Today’s klass is brought to you by Dead Poets Society via Kendall Jenner.
The other day, thanks to Kendall Jenner’s Instagram feed, I stumbled upon a quote from Dead Poets Society. The quote was a paraphrase of this:
‘So avoid using the word ‘very’ because it’s lazy. A man is not very tired, he is exhausted. Don’t use very sad, use morose. Language was invented for one reason, boys – to woo women – and, in that endeavor, laziness will not do.’
While I disagree that language was invented to woo women, or men for that matter, I do believe that it is a treasure chest too seldom opened. Colourful words can decorate our speech, our writing and our lives. Yet so often we express ourselves in black and white.
Like many of my friends, I saw Dead Poets Society for the first time in Mrs Casanova’s year 10 English class. And much like Mr Keating, Mrs Cass always knew what was good for us, before we even did.
Dead Poets Society is one of those films that make you want to be better. Mr Keating’s lessons, swathed in that Robin Williams charisma, compel us to not only build the world, but to decorate it. As Keating says:
‘Medicine, law, business, engineering, these are noble pursuits and necessary to sustain life. But poetry, beauty, romance, love, these are what we stay alive for.’
very good poignant reminder indeed.
So on the weekend, I was riding my bike when I caught myself using the ‘v’ word. ‘Very slow’, I thought, ‘I am very slow’. And then, because this is what’s important when riding a bike on a rocky mountain, I thought of Mr Keating. What is the word for ‘very slow’, I thought? Laboured, lagging, laggard. Ok, those I just found on ‘synonyms’. But in the moment, I had nothing.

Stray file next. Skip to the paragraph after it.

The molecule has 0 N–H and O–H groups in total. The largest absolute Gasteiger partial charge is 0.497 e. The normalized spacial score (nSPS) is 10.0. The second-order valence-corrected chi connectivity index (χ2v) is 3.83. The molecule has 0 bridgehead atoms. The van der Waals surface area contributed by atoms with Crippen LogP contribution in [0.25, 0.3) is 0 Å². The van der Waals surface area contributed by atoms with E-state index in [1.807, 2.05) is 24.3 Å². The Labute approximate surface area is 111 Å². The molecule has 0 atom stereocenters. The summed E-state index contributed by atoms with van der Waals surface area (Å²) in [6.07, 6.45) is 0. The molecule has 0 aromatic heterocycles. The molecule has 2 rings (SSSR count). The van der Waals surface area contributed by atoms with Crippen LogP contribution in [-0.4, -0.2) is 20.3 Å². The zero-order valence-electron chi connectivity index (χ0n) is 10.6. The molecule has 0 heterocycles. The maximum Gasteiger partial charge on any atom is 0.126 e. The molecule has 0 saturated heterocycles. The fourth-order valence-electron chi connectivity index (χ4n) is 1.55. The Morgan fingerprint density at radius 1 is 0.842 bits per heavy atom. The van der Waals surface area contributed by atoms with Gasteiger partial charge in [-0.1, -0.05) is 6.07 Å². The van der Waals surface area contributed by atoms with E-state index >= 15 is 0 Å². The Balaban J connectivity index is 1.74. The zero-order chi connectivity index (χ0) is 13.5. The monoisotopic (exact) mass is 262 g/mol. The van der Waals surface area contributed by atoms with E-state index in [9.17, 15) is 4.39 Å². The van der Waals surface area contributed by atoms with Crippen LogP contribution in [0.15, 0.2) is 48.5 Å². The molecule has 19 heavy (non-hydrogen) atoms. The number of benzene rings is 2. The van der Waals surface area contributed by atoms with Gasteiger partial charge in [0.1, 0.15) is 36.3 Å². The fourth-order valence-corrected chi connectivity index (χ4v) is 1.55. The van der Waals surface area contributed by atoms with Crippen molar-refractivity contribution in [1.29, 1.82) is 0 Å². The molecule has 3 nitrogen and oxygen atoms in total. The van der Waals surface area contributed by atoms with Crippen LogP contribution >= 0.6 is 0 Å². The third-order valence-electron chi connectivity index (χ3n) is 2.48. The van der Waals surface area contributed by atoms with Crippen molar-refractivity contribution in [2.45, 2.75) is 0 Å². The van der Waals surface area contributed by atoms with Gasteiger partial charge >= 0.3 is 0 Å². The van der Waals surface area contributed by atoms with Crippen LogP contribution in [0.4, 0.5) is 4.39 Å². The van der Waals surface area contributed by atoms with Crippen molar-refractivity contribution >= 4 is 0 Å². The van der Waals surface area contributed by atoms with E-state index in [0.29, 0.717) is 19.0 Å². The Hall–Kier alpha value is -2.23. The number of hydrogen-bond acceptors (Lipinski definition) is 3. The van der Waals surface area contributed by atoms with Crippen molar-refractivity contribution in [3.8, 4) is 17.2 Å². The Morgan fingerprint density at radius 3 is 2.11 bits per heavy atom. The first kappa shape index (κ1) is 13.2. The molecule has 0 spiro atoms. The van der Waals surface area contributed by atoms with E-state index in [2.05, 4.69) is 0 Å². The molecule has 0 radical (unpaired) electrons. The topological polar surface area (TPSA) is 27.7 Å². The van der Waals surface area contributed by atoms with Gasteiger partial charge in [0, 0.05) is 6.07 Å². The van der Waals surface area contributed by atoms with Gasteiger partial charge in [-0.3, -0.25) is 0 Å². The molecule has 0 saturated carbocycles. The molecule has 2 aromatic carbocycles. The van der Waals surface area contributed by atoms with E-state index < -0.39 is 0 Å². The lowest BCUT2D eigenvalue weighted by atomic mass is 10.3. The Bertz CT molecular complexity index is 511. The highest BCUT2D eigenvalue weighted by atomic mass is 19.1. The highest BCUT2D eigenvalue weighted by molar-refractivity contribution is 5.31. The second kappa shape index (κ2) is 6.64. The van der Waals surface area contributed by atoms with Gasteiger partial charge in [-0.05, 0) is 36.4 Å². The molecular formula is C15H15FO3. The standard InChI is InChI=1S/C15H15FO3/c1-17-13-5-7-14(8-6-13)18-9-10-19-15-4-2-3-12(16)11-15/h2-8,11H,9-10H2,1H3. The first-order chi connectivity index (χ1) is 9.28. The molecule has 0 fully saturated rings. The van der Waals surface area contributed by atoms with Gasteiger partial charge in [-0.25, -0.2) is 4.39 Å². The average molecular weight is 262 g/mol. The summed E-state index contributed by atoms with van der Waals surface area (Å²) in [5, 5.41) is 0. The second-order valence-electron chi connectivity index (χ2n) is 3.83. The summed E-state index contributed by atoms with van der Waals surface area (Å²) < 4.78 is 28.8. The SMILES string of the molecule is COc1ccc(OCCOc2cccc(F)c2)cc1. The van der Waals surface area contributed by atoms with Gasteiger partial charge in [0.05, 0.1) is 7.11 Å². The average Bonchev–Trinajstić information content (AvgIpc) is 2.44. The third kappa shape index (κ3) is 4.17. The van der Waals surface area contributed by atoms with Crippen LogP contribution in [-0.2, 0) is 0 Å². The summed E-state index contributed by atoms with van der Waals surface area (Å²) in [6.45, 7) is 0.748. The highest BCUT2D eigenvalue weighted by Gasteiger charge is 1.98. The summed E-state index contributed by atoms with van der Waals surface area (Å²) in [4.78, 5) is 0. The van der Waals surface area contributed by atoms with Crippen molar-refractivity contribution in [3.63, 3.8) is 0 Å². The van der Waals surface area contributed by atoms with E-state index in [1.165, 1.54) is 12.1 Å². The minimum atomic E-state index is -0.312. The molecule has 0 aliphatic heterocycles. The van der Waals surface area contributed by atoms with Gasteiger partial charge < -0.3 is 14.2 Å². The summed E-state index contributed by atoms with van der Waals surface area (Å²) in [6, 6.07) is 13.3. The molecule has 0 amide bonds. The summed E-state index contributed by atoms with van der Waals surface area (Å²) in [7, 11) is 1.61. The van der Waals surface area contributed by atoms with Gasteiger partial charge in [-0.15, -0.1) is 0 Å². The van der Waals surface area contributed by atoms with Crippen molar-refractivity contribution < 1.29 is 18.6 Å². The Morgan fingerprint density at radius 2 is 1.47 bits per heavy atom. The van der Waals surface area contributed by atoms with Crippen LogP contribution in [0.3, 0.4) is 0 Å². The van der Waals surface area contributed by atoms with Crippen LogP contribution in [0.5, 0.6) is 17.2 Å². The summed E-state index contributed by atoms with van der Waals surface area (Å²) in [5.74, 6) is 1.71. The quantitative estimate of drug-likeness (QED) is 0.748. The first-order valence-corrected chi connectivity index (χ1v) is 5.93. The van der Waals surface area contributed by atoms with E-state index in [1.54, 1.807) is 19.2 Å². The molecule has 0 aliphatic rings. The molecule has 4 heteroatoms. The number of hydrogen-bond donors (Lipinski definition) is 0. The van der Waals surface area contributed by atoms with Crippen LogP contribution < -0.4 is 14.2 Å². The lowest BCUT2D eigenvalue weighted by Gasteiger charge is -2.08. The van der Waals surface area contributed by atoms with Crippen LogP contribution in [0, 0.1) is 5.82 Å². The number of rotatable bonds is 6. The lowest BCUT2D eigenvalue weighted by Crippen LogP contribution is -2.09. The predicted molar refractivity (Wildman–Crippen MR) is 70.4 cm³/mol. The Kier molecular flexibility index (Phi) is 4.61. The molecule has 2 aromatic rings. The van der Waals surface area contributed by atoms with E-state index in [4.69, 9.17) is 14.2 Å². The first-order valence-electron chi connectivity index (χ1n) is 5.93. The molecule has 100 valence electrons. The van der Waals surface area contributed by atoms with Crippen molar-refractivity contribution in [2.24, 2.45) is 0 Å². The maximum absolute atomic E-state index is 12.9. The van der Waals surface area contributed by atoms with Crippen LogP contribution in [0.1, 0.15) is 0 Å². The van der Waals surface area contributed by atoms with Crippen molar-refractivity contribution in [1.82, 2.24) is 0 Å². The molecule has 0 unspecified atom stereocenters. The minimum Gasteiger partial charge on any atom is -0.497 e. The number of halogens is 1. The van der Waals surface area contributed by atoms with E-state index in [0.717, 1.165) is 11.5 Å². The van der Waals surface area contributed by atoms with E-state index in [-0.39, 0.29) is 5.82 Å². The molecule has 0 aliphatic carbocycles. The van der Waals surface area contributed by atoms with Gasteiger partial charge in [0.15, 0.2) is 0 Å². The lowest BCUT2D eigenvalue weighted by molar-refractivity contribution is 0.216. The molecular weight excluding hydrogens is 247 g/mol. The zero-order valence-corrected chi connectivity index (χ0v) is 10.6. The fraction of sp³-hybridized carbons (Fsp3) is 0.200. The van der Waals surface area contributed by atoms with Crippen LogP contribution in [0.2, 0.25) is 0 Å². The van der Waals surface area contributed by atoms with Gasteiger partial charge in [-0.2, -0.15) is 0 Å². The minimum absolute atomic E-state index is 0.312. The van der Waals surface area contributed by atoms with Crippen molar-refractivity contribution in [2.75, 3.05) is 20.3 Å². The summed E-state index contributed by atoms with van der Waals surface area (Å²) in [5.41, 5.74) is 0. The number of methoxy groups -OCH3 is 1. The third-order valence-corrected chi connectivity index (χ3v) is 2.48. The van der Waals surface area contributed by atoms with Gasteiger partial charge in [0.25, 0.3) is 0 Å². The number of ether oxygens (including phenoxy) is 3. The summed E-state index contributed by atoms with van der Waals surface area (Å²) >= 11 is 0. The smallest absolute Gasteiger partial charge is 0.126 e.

When we paddle in the shallow end of our vocabulary, we forget how to swim. And that’s where I was. Don’t get me wrong, Plain English has its place. It’s the cornerstone of clear communication and as someone who spends my life reading contracts I am not advocating against it. But there’s room, in informal life, to throw some paint on those foundations.An eclectic vocabulary is a powerful tool. Deployed with creativity and grace, language can persuade and emote in equal measure.
Robert Menzies wasn’t very sad to declare Australia’s involvement in the war, it was his ‘melancholy duty’.
Nigella Lawson doesn’t really like to bake, she longs to trail ‘nutmeggy fumes of baking pie’ in her ‘languorous wake’.
And when in doubt, just think, what would the Dowager Countess do? Lady knows that not all words are felt the same: ‘Lie is such an unmusical world’.So try this with me. When you catch a ‘very’ or a ‘really’ touching your lips, check your vocabulary. Let’s unlock our vocal vaults and season our sentences. Because…
Language was invented for one reason, friends – to enrich – and, in that endeavour, laziness will not do.